mortgage

Mortgage Rate Trend Index Down: Dec. 18, 2014

Will rates go up, down or remain unchanged?

  • Michael Becker

    Michael Becker

    Branch manager, Sierra Pacific Mortgage, White Marsh, Maryland

    U.S. Treasuries have been benefiting from a flight to safety over the last week. Concern over the rapid drop in oil prices, the Russian ruble and Russian stock market have been a major reason for this flight to safety. This bid in U.S. Treasuries has lowered their yields and mortgage rates over the last week. This move lower in rates has come despite the Fed meeting this week and the market's expectation that the Fed may hint at raising short-term rates soon by removing the phrase that rates will stay low for a "considerable time." Right now, I think concern over Russia and the drop in oil prices is weighing on markets more than what the Fed will do. I expect a small spike in rates after the Fed statement is released, but that will be reversed in the coming week with rates dropping ever lower.

  • Dick Lee

    Dick Lee

    President, Independent Mortgage, Newton, Massachusetts

    Rates will improve, as the markets are seeing big swings both up and down. The investors are seeking shelter in the safe haven of bonds.

  • Dick Lepre

    Dick Lepre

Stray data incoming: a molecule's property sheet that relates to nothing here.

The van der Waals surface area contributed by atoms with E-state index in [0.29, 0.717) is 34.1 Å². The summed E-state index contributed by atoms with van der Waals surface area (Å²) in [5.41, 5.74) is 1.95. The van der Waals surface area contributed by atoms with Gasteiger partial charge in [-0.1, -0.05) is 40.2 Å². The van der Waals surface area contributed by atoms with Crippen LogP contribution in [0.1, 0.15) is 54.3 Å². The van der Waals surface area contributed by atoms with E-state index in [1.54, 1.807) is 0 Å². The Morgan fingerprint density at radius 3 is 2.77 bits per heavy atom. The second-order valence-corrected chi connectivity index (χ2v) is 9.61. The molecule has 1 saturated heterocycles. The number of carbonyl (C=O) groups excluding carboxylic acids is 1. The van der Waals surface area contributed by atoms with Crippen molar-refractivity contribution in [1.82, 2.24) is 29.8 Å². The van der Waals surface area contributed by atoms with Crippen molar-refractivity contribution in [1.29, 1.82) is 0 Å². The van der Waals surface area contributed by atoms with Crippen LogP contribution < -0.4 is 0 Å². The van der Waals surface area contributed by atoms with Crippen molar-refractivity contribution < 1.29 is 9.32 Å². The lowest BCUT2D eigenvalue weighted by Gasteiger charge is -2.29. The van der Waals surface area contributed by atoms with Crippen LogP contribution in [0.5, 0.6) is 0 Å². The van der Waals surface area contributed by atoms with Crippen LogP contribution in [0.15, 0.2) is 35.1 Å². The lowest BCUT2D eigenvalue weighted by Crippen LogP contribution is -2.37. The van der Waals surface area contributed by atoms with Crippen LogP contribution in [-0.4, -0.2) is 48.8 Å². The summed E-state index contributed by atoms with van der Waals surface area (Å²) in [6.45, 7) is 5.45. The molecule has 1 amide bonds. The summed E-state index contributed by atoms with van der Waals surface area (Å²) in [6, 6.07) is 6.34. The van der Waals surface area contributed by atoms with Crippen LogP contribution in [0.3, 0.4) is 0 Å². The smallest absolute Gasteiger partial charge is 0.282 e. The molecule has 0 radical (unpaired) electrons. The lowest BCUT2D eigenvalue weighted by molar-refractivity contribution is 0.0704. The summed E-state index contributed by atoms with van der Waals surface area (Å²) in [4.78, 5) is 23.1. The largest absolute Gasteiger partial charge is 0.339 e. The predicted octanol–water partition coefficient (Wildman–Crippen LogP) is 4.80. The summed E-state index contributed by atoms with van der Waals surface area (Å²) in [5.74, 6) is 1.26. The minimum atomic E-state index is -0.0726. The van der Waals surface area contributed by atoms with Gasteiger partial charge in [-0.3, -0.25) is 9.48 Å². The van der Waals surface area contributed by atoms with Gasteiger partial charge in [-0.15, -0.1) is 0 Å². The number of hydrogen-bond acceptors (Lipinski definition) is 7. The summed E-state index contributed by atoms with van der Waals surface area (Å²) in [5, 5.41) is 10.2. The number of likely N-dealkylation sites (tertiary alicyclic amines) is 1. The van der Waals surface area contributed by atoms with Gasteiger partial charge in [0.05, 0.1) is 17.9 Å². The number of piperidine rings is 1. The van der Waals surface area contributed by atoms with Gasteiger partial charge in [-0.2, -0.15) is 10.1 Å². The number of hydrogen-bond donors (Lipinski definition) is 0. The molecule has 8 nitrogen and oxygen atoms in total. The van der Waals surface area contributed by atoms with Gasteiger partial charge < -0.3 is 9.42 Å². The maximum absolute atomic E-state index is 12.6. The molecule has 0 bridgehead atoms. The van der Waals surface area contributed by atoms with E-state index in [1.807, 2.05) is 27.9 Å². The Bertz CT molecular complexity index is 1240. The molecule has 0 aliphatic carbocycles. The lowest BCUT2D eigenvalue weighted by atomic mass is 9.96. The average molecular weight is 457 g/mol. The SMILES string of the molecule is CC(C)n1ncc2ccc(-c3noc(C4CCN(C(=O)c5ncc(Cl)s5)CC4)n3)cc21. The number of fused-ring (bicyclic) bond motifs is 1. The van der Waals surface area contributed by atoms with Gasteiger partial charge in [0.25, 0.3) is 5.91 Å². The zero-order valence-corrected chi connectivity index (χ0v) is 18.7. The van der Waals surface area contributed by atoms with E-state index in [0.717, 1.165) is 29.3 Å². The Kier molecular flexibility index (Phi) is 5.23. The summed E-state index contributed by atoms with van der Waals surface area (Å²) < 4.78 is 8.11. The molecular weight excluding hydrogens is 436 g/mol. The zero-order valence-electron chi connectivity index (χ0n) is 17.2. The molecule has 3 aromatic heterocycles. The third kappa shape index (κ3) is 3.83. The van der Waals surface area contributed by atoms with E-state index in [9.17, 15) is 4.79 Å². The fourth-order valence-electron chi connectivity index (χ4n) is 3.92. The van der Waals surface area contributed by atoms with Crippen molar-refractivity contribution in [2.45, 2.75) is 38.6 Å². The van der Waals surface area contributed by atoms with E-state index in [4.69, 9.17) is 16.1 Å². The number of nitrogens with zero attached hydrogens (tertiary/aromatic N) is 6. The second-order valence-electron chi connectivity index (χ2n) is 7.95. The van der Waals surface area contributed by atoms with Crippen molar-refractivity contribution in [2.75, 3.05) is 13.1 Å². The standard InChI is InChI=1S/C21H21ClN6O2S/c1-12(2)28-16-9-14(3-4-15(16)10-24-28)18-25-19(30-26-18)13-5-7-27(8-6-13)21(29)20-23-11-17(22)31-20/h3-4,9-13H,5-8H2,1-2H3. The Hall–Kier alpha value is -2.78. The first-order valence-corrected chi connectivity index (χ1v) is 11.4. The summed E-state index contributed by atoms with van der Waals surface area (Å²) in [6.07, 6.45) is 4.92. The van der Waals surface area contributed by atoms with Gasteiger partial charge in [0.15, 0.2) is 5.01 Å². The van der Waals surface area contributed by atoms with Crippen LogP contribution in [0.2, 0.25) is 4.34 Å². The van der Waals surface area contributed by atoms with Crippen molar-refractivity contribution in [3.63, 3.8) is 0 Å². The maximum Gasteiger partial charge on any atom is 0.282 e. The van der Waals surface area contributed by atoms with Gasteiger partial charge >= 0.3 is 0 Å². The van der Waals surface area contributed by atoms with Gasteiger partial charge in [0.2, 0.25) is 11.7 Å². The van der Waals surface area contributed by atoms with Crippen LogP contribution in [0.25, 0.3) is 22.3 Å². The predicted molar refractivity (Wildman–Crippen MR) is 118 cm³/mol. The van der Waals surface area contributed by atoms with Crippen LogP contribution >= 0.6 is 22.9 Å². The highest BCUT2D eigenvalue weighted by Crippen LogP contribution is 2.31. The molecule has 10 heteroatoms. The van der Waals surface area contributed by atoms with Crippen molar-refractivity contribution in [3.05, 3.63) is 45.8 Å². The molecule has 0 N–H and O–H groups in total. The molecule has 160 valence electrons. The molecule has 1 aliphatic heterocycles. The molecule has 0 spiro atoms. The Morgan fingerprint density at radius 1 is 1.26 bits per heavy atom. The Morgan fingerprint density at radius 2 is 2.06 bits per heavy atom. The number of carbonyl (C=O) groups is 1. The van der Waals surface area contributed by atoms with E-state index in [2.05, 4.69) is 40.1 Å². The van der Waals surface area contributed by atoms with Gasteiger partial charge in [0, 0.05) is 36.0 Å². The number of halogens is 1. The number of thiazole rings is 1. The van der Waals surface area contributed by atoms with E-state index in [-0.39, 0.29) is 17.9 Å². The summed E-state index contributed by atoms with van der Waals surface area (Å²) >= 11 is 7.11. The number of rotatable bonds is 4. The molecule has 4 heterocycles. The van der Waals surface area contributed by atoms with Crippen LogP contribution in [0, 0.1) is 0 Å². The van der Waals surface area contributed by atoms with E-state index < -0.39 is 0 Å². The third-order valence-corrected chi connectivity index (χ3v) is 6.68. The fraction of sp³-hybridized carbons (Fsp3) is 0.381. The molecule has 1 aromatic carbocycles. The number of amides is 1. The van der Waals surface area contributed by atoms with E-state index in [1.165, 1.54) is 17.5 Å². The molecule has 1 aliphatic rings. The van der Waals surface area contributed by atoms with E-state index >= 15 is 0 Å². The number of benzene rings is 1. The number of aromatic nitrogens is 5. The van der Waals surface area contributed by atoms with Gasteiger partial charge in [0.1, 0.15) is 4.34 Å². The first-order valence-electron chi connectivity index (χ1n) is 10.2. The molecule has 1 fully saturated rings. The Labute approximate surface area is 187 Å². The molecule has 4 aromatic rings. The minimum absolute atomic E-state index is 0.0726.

Senior loan officer, RPM Mortgage, San Francisco

    We are seeing gigantic movement of money as a consequence of the decline in oil prices and the enormous fall in the value of the ruble. In 1998, the decline in the ruble caused the Fed to bail out hedge fund LTCM because it feared that not doing so would cause contagion and even larger losses. It will take nerves of steel for the Fed to do so when the average citizen still does not know that it was not the owners of banks, but rather the depositors who were bailed out post-Lehman.

  • Holden Lewis

    Holden Lewis

    Assistant managing editor, Bankrate.com

    When investors digest the Fed's statement, Treasury yields will fall. Not much, though. Russia's desperate attempt to dissuade investors from selling their rubles will backfire. That will have an even bigger effect on Treasuries and on mortgage rates, sending both lower, as investors buy bonds in safer currencies such as the dollar.

  • Greg McBride

    Greg McBride, CFA

    Chief financial analyst, Bankrate.com

    Unless the Fed spooks the market, expect global jitters to hold sway over rates in the coming week.

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